The world feels fast: fast food, high-speed trains, supersonic planes. Tech companies move fast and break things. People want things now, resulting in instant Jell-O, instant messaging and Instant Pot.
I’m slow. I read slowly, write slowly, learn slowly. I’m thorough; detail-oriented.
This fault-line between my slow-motion style and the world’s fast-motion expectations sometimes leaves me feeling deficient, concerned I lack a societally-valued trait.
My discomfort intensifies when I try to learn something new. I plod through my learning while images of Neo from The Matrix appear, skills and knowledge insta-loaded into his memory.
I’ve wrestled with this aspect of my personality, being self-critical when I take too long to learn something, aching to speed things up. Expecting something other than what is.
I took up partner dancing at 41 and met a woman who started dancing after I did. She leap-frogged me with her dance skills, and I was frustrated. A fellow dancer told me, “it isn’t the years spent dancing, it’s the hours on the dance floor.” It was a valid point; I was dancing once a week; she was out at least five nights. If I’d danced more, I likely would have gotten better more quickly; but I also suspect she was more gifted and got aspects of dance it took me years to get. It’s one thing to learn dance moves; it’s another thing to actually learn to dance.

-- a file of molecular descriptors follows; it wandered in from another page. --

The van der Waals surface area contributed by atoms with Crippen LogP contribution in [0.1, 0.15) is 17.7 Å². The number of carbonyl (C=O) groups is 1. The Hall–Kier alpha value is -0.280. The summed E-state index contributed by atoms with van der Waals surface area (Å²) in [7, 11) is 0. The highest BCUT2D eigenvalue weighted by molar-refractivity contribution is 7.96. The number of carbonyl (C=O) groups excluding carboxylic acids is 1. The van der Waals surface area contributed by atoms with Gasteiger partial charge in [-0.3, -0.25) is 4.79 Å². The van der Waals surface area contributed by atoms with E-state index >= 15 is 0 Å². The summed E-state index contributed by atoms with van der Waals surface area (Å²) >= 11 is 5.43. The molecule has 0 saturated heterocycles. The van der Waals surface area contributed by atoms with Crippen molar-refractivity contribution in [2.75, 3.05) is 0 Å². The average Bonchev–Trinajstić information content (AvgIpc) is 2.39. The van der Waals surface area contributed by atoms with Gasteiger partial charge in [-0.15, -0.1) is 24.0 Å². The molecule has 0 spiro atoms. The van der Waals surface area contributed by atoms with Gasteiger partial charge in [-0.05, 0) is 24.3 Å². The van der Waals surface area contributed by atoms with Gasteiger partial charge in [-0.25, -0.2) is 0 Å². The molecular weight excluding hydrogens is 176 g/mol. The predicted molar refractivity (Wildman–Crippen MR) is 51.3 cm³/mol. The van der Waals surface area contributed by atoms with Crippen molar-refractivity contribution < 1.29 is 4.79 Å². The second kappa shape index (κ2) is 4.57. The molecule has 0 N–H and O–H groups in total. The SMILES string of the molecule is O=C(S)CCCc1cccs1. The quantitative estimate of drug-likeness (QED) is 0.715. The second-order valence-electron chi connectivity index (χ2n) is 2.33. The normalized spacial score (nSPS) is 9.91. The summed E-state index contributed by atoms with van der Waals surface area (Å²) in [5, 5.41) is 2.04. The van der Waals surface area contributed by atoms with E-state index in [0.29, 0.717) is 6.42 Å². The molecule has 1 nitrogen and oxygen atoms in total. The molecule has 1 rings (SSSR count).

After 20-years of dancing I concluded, yes, I put in less floor-time than certain other dancers, and in dance, I’m a slow learner. It was actually a relief to acknowledge it; accept it.
I took up meditating four years ago using the Headspace app. After a year of listening to 20-minute guided meditations 3 to 4 days a week, I switched to an unguided meditation; the guiding voice came in only at the beginning and end. The shock of not having a guide caught me up short. My first thought was, “omg, I still don’t know how to meditate. I can’t do this without a guide. I’m so slow at learning this.”
Initially I was dismayed. Then I remembered my conclusion that I was a slow learner in dance. “Maybe,” I thought, “maybe I’m a slow learner in this, too.”
With that, I decided to be ok with my meditation progress. I saw my year of guided meditations as a year of meditating apprenticeship. It felt right; it was where I needed to be. It was how I needed to do it.
I like learning new things. It’s been good to have dance and meditation to reference when I start worrying I’m not learning something fast enough; they remind me that I learn how I learn. At my pace. It’s a welcome countervailing voice to my inner critic.